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Subject: Board Member abuse of Position
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Author Messages
LmT
(California)

Posts:37


03/08/2019 9:52 PM  
A member of our five person board has asked to have placed on the agenda a problem they have at their unit.

This has been dealt with in the past, before this person was appointed to the board. Our attorney considered it to be a homeowner responsibility rather than the HOA.

Now they feel it should be visited again and he has asked it to be on the agenda. I think he is abusing his position to expedite this matter and bring it before the board of directors again as Other home owners do not have this privilege.

What do others think?
SamE2
(New Jersey)

Posts:120


03/09/2019 4:35 AM  
In our Association anyone can ask for items to be added to the agenda.
TimB4
(Virginia)

Posts:16382


03/09/2019 5:38 AM  
I think anything requested should be put on the agenda (regardless of who it comes from).
This shows that the Board is willing to hear it's members.

Now, how much time is spent on the issue is up to the Board.
Since you have already sought a legal opinion, bring this fact up (as the member might not be aware of it) and what the opinion was.

Then move on.
KerryL1
(California)

Posts:6418


03/09/2019 7:11 AM  
In our HOA, any Owner may place items on our open meeting agendas so there's no special treatment of directors in that regard. Before it goes on the agenda, why not send him your attorney's opinion and ask if he has any questions about the opinion.

Oh, wait: is the opinion in writing? If not, perhaps the attorney would send you a quick email at no charge?

Sounds like you're in a condo. Just curious. What's the nature of the problem? If it involves an item inside his unit that only his unit may use, generally, it's the owner's responsibility. By having it on the agenda and then the board's decision recorded in the minutes, it's something the board can refer to if it comes up again.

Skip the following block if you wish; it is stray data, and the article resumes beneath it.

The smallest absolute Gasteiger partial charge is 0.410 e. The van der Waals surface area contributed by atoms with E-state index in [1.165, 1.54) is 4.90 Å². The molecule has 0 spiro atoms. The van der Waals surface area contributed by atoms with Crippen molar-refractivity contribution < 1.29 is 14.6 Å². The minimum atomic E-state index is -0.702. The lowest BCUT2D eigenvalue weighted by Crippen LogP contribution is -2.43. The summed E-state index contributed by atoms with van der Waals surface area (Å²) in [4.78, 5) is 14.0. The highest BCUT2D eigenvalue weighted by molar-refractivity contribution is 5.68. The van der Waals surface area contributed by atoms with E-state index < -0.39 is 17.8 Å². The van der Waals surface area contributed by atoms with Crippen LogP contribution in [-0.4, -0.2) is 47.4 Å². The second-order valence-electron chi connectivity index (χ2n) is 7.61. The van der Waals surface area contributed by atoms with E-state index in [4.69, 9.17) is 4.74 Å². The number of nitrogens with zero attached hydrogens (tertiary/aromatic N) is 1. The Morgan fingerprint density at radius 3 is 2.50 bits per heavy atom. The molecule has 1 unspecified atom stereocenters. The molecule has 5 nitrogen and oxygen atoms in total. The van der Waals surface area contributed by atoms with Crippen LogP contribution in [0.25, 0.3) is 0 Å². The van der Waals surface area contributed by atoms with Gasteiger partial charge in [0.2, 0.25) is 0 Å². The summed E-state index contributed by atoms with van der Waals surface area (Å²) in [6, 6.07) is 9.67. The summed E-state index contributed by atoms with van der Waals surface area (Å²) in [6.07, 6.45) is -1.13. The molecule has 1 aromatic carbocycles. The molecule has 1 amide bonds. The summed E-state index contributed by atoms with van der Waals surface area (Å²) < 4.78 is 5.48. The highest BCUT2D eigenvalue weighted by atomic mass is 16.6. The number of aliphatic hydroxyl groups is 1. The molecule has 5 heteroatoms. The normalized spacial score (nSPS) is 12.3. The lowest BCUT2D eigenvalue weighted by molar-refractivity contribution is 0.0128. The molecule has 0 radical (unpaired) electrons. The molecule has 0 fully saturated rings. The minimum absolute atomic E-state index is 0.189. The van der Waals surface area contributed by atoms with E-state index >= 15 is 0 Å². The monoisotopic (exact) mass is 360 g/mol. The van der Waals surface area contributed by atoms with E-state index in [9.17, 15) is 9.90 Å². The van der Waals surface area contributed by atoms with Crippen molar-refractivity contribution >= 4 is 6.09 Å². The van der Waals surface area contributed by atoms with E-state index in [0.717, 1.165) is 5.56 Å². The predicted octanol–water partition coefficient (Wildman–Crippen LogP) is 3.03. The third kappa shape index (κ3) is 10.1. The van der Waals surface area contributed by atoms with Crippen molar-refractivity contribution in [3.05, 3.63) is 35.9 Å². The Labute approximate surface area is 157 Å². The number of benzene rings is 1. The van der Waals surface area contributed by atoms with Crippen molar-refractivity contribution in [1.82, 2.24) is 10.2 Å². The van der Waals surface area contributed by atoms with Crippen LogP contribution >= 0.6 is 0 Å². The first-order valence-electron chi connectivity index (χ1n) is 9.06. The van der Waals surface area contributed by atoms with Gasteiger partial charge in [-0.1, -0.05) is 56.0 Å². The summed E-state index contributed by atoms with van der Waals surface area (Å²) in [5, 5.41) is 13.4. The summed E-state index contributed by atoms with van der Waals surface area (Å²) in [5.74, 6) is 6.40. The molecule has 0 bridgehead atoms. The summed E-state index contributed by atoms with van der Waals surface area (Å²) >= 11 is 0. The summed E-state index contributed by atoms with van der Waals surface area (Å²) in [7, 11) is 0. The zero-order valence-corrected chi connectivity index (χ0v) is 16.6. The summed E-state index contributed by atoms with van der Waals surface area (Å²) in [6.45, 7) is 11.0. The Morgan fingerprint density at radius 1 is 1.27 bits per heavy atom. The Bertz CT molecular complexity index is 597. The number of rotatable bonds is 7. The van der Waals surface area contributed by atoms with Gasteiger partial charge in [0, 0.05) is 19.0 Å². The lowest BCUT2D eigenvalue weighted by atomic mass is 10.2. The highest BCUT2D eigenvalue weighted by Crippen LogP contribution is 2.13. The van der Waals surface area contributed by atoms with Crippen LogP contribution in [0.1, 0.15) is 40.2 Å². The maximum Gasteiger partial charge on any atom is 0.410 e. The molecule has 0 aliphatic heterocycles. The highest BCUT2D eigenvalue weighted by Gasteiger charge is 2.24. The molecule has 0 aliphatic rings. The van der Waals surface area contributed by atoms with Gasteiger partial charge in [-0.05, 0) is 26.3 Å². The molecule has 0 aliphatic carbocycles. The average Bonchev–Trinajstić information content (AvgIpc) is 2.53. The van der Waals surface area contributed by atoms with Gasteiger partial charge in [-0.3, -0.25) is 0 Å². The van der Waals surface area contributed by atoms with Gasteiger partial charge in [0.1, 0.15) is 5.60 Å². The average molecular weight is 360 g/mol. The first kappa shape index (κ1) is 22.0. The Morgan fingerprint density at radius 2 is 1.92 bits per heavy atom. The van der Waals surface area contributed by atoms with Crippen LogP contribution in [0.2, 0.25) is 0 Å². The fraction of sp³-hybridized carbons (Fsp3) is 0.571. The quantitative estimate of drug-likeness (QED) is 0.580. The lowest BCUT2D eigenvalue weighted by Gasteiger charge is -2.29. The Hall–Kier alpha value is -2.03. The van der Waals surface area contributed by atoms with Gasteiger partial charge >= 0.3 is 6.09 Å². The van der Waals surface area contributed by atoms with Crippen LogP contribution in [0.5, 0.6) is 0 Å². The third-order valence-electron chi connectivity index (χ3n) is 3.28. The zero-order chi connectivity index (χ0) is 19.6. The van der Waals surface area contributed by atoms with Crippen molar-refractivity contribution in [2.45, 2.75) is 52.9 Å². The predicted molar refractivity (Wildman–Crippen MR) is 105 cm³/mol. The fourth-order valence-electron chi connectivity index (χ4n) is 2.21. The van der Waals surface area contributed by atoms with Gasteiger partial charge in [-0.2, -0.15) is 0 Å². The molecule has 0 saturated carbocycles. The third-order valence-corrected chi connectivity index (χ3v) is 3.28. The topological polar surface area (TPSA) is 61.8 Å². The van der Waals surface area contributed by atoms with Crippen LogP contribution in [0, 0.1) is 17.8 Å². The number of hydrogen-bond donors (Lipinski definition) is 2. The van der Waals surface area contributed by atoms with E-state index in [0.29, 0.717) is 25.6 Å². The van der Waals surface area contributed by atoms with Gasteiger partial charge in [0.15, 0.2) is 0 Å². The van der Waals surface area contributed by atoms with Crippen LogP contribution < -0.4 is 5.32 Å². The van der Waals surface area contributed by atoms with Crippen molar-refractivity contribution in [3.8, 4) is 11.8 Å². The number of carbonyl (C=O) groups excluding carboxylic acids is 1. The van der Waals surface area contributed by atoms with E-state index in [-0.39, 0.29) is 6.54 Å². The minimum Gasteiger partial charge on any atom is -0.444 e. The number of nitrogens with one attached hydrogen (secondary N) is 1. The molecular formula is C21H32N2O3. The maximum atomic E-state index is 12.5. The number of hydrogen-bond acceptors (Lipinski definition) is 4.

In our high rise, the only in-unit issue where there's debate is a drain clog. Was it due to the occupants' conduct? Or was there a clog in the common area drain line leading to the unit. The plumber generally answers that question on his invoice, i.e., had to snake 30 feet, etc.
SheliaH
(Indiana)

Posts:2565


03/09/2019 9:43 AM  
It's one thing to ask for something to be added to the agenda, but that doesn't mean it MUST be added. Usually, our president, secretary, and property work together in setting the agenda, but if something isn't listed, the homeowner will get a response. For example, if it's something the board will be addressing in the next meeting or two, tell the homeowner and invite him/her to attend a meeting or send in comments/suggestions.

In this case, I wouldn't put it on the agenda - remind the man of what's transpired. If he has NEW information that warrants a review, he can submit it and the attorney can review it to see if the board should discuss it further. If, it's a rehash/rewording of the same argument, no.
SheilaJ1
(South Carolina)

Posts:93


03/09/2019 9:58 AM  
The only abuse I see is from the OP, op talks of privilege, what other privileges do you think you have now that you are a board member?

Tim said it right, doesn’t matter who the request comes from.
MelissaP1
(Alabama)

Posts:8297


03/09/2019 10:11 AM  
It's NOT one person's decision. They can ask and put on the agenda all they want. Doesn't mean they get it. Unless I missed that it's a 1 member board?


Former HOA President
GenoS
(Florida)

Posts:3048


03/09/2019 11:15 AM  
Posted By LmT on 03/08/2019 9:52 PM
A member of our five person board has asked to have placed on the agenda a problem they have at their unit.

This has been dealt with in the past, before this person was appointed to the board. Our attorney considered it to be a homeowner responsibility rather than the HOA.

Now they feel it should be visited again and he has asked it to be on the agenda. I think he is abusing his position to expedite this matter and bring it before the board of directors again as Other home owners do not have this privilege.

What do others think?

There are innumerable instances where attorney's have given bad legal advice. Maybe this person thinks the lawyer's opinion was wrong and wants to re-visit the issue. When questions are posed to lawyers, it's not unusual for a board to provide them with selective, cherry-picked, and incomplete facts. I see nothing wrong with bringing it up again for discussion. The whole board will decide, not the one board member, and as long as it's not his decision alone I don't see any problem with putting it on the agenda. Maybe he'll change his mind after reviewing the reasons for past decisions. Maybe others on the board will change theirs.

Or maybe the guy is just a pain in the neck. Let him have his say.

A standard response to "I have a problem with my HOA" is "get on the board and try to fix it". Sounds exactly like what your guy is trying to do.
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